Elevation Winner: Interiors, Judges' Choice
In its fifth year, Technology Publishing Co.’s commercial honors program, The Elevation Awards, expanded its reach by partnering with the Commercial Painting Industry Association. As a result of the partnership, the Elevation Awards received the most competitive nominations that the judges had ever seen.
In recognizing the very best work in commercial painting, in addition to the people behind the coating jobs—the architects, painting contractors, interior designers, decorative artisans, manufacturers and suppliers—the annual competition continues to raise the bar for industry excellence.
Assessed by our panel of painting experts, the following project was awarded in the program’s “Interiors, Commercial + Public Buildings” and “Judges’ Choice” categories:
James Farley Post Office
Originally opened in 1912, the James A. Farley Building in New York City was designed by McKim, Mead & White in the Beaux-Arts style and in its prime, served as the city’s main United States Postal Service branch. The building’s Corinthian-inspired facade, which includes 20 monumental columns that span from 31st to 33rd Streets, was intended to match the scale of the architect’s original Pennsylvania Station building.
In 1966 the structure was recognized as a New York City landmark and a little under ten years later, in 1973, was added to the National Register of Historic Places.
According to reports, interior restorations were first launched in 2019 and were carried out by who is touted as the nation’s largest specialty contractor for the preservation and restoration of historic buildings and architectural art, EverGreene Architectural Arts. Headquartered in New York, EverGreene also has offices in Chicago, Washington D.C. and Los Angeles.
EverGreene was reported to be heavily involved with the restoration of many of the building’s historic spaces, including the original Postmaster’s suite, the 33rd Street lobby and cafe, and the 8th Avenue postal lobby. Restorations also involved connecting the building’s main postal lobby to the Moynihan Train Hall. Many of the spaces had gone unused or were neglected for decades and required major attention to bring them back to their near original design.
“The Farley Post Office Lobby has been an incredibly rewarding project to be part of,” said Project Manager, Andrew Maziarski. “Knowing what the space looked like a year ago, and seeing what it has become, has been a career highlight. The craftspeople involved with this restoration took great pride in their work and have helped to renew a New York City Landmark.”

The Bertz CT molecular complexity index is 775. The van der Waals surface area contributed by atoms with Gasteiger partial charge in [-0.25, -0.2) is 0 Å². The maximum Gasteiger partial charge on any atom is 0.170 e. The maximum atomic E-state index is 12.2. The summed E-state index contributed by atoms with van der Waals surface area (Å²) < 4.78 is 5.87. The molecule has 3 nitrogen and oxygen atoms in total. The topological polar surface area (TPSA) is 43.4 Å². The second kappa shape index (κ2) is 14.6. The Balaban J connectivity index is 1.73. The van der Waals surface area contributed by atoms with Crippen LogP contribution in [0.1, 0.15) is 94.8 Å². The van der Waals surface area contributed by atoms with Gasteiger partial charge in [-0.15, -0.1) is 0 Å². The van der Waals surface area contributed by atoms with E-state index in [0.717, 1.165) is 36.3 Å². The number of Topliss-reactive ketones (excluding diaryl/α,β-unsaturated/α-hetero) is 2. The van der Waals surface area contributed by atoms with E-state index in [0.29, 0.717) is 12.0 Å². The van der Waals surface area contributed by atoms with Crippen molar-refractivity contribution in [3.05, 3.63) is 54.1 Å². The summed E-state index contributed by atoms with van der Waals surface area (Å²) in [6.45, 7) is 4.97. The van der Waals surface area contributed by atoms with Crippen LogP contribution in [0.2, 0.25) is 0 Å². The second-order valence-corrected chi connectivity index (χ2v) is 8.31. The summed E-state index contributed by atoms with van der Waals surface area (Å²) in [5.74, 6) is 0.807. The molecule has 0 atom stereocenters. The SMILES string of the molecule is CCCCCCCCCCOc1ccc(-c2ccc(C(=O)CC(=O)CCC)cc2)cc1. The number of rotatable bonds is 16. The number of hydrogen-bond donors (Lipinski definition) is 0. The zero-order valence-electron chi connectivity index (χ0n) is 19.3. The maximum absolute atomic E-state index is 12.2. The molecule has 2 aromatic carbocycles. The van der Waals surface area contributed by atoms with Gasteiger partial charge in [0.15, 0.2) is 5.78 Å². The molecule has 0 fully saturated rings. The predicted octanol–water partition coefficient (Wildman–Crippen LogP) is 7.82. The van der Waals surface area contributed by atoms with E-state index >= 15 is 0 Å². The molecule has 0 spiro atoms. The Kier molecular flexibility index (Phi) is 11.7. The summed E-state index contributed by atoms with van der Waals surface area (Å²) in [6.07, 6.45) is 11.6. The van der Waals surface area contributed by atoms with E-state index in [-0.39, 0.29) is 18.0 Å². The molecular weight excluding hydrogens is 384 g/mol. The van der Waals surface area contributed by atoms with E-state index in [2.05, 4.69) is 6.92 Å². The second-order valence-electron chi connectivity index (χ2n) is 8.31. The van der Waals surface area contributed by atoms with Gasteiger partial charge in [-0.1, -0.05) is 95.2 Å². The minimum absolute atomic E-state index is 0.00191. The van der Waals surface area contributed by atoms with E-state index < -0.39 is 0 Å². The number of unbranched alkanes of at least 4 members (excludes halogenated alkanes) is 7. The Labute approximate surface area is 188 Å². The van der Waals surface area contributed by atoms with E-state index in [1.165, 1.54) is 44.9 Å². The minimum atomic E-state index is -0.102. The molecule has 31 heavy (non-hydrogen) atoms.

EverGreene’s scope of work included restoring plaster, paint, metal, terrazzo, marble, wood and historic lighting. The work can reportedly be best viewed by walking through the main postal lobby and looking up at the ornate plaster ceiling that was meticulously repainted to give the space a much needed makeover.
For the project, EverGreene used roughly 100 gallons of Regal Select by Benjamin Moore and about 20 gallons of Scumble Glaze by Polyvine.
“Amazing restoration!” said Awards Judge Michael Capulong. “Great photos of the progress and the completed job. Finished product looks perfect.”
“The intricacy of the design required the utmost craftsmanship,” added Judge Jeff Theo, PCS, Vice President of Business Development, Vulcan Painters. “Well done!”
About EverGreene Architectural Arts
Reported to be the nation’s largest specialty contractor for the preservation and restoration of historic buildings and architectural art, EverGreene Architectural Arts is headquartered in New York, with offices in Chicago, Washington D.C. and Los Angeles.
EverGreene’s teams are made up of business developers, conservators, designers, craftspeople, artists and project managers dedicated to excellence and cultural heritage. Recently, the company celebrated its 40th anniversary.
In looking back on EverGreene’s projects since starting the company in 1978, Jeff Greene, Founder & Chairman, EverGreene Architectural Arts, said, “The Meridian Opera House in Mississippi was an incredible project, as well as the Eldridge Street Synagogue, the Sacramento Cathedral, the Allen County Courthouse in Ft. Wayne Indiana, re-creating the 1926 Ohio Theatre Lobby in Cleveland, to name a few.”
Looking to the future of the company, Greene notes that he is most excited for more change in the industry.
“If you told my twenty-four-year-old self all of the incredible projects that we would do, all the communities we would help serve, I would not believe it. But at the end of the day, I hope to always remember the thrill I had in painting my first public art or restoring my first theater or church, and that the desire to provide and preserve art to be appreciated by communities continues.”
EverGreene’s commercia project portfolio, and others, can be viewed here.